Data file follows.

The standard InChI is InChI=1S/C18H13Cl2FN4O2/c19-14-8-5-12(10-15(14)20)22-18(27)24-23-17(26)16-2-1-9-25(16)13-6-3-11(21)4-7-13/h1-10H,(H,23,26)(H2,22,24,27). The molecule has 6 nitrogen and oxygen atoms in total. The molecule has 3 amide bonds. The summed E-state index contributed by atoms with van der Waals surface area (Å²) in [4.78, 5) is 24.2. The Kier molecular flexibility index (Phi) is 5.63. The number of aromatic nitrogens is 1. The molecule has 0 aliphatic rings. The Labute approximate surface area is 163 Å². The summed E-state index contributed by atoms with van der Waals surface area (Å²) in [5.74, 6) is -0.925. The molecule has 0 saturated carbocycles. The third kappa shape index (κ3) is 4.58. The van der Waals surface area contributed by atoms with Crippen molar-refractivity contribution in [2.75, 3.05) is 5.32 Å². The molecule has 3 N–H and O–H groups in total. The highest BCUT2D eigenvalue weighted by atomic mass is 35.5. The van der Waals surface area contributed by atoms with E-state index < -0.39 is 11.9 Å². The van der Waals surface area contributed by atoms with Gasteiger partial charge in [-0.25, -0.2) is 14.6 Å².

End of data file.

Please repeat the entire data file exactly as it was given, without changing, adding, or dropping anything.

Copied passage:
The standard InChI is InChI=1S/C18H13Cl2FN4O2/c19-14-8-5-12(10-15(14)20)22-18(27)24-23-17(26)16-2-1-9-25(16)13-6-3-11(21)4-7-13/h1-10H,(H,23,26)(H2,22,24,27). The molecule has 6 nitrogen and oxygen atoms in total. The molecule has 3 amide bonds. The summed E-state index contributed by atoms with van der Waals surface area (Å²) in [4.78, 5) is 24.2. The Kier molecular flexibility index (Phi) is 5.63. The number of aromatic nitrogens is 1. The molecule has 0 aliphatic rings. The Labute approximate surface area is 163 Å². The summed E-state index contributed by atoms with van der Waals surface area (Å²) in [5.74, 6) is -0.925. The molecule has 0 saturated carbocycles. The third kappa shape index (κ3) is 4.58. The van der Waals surface area contributed by atoms with Crippen molar-refractivity contribution in [2.75, 3.05) is 5.32 Å². The molecule has 3 N–H and O–H groups in total. The highest BCUT2D eigenvalue weighted by atomic mass is 35.5. The van der Waals surface area contributed by atoms with E-state index < -0.39 is 11.9 Å². The van der Waals surface area contributed by atoms with Gasteiger partial charge in [-0.25, -0.2) is 14.6 Å².